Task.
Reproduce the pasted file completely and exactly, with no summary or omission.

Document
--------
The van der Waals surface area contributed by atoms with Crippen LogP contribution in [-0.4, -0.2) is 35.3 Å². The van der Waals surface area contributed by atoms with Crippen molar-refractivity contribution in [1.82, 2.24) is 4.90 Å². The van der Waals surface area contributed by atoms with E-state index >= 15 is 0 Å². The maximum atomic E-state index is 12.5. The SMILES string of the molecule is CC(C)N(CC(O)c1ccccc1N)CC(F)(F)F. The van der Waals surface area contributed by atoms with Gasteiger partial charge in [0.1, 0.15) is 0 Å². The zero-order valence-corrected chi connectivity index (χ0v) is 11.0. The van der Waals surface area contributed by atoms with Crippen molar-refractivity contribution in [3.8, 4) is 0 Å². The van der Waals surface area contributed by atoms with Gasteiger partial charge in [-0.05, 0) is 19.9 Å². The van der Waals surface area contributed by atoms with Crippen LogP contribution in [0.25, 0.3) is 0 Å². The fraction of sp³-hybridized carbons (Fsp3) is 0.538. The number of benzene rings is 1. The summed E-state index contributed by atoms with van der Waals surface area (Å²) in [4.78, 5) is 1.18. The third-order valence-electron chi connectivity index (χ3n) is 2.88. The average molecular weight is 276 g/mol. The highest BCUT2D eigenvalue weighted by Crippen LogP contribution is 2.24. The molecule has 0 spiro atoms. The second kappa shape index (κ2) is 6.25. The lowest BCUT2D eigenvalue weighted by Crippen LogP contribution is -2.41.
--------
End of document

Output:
The van der Waals surface area contributed by atoms with Crippen LogP contribution in [-0.4, -0.2) is 35.3 Å². The van der Waals surface area contributed by atoms with Crippen molar-refractivity contribution in [1.82, 2.24) is 4.90 Å². The van der Waals surface area contributed by atoms with E-state index >= 15 is 0 Å². The maximum atomic E-state index is 12.5. The SMILES string of the molecule is CC(C)N(CC(O)c1ccccc1N)CC(F)(F)F. The van der Waals surface area contributed by atoms with Gasteiger partial charge in [0.1, 0.15) is 0 Å². The zero-order valence-corrected chi connectivity index (χ0v) is 11.0. The van der Waals surface area contributed by atoms with Crippen molar-refractivity contribution in [3.8, 4) is 0 Å². The van der Waals surface area contributed by atoms with Gasteiger partial charge in [-0.05, 0) is 19.9 Å². The van der Waals surface area contributed by atoms with Crippen LogP contribution in [0.25, 0.3) is 0 Å². The fraction of sp³-hybridized carbons (Fsp3) is 0.538. The number of benzene rings is 1. The summed E-state index contributed by atoms with van der Waals surface area (Å²) in [4.78, 5) is 1.18. The third-order valence-electron chi connectivity index (χ3n) is 2.88. The average molecular weight is 276 g/mol. The highest BCUT2D eigenvalue weighted by Crippen LogP contribution is 2.24. The molecule has 0 spiro atoms. The second kappa shape index (κ2) is 6.25. The lowest BCUT2D eigenvalue weighted by Crippen LogP contribution is -2.41.